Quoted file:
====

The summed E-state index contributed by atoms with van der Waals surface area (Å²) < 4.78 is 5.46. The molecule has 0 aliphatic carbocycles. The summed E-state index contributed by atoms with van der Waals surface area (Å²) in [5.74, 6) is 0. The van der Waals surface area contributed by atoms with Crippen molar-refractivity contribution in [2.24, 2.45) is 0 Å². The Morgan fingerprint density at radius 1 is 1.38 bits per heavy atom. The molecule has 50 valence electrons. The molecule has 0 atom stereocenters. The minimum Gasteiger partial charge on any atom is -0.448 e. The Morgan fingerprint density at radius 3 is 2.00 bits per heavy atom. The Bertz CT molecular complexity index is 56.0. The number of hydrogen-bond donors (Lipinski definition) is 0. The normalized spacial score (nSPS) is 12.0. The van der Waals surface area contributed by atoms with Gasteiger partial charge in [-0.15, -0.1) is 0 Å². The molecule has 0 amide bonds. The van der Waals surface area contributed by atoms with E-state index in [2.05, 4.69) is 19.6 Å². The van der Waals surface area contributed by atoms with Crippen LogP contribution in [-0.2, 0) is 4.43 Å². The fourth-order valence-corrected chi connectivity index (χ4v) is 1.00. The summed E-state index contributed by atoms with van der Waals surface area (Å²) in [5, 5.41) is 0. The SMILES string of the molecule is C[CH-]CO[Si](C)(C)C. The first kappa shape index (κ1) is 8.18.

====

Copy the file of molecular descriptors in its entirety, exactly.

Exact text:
The summed E-state index contributed by atoms with van der Waals surface area (Å²) < 4.78 is 5.46. The molecule has 0 aliphatic carbocycles. The summed E-state index contributed by atoms with van der Waals surface area (Å²) in [5.74, 6) is 0. The van der Waals surface area contributed by atoms with Crippen molar-refractivity contribution in [2.24, 2.45) is 0 Å². The Morgan fingerprint density at radius 1 is 1.38 bits per heavy atom. The molecule has 50 valence electrons. The molecule has 0 atom stereocenters. The minimum Gasteiger partial charge on any atom is -0.448 e. The Morgan fingerprint density at radius 3 is 2.00 bits per heavy atom. The Bertz CT molecular complexity index is 56.0. The number of hydrogen-bond donors (Lipinski definition) is 0. The normalized spacial score (nSPS) is 12.0. The van der Waals surface area contributed by atoms with Gasteiger partial charge in [-0.15, -0.1) is 0 Å². The molecule has 0 amide bonds. The van der Waals surface area contributed by atoms with E-state index in [2.05, 4.69) is 19.6 Å². The van der Waals surface area contributed by atoms with Crippen LogP contribution in [-0.2, 0) is 4.43 Å². The fourth-order valence-corrected chi connectivity index (χ4v) is 1.00. The summed E-state index contributed by atoms with van der Waals surface area (Å²) in [5, 5.41) is 0. The SMILES string of the molecule is C[CH-]CO[Si](C)(C)C. The first kappa shape index (κ1) is 8.18.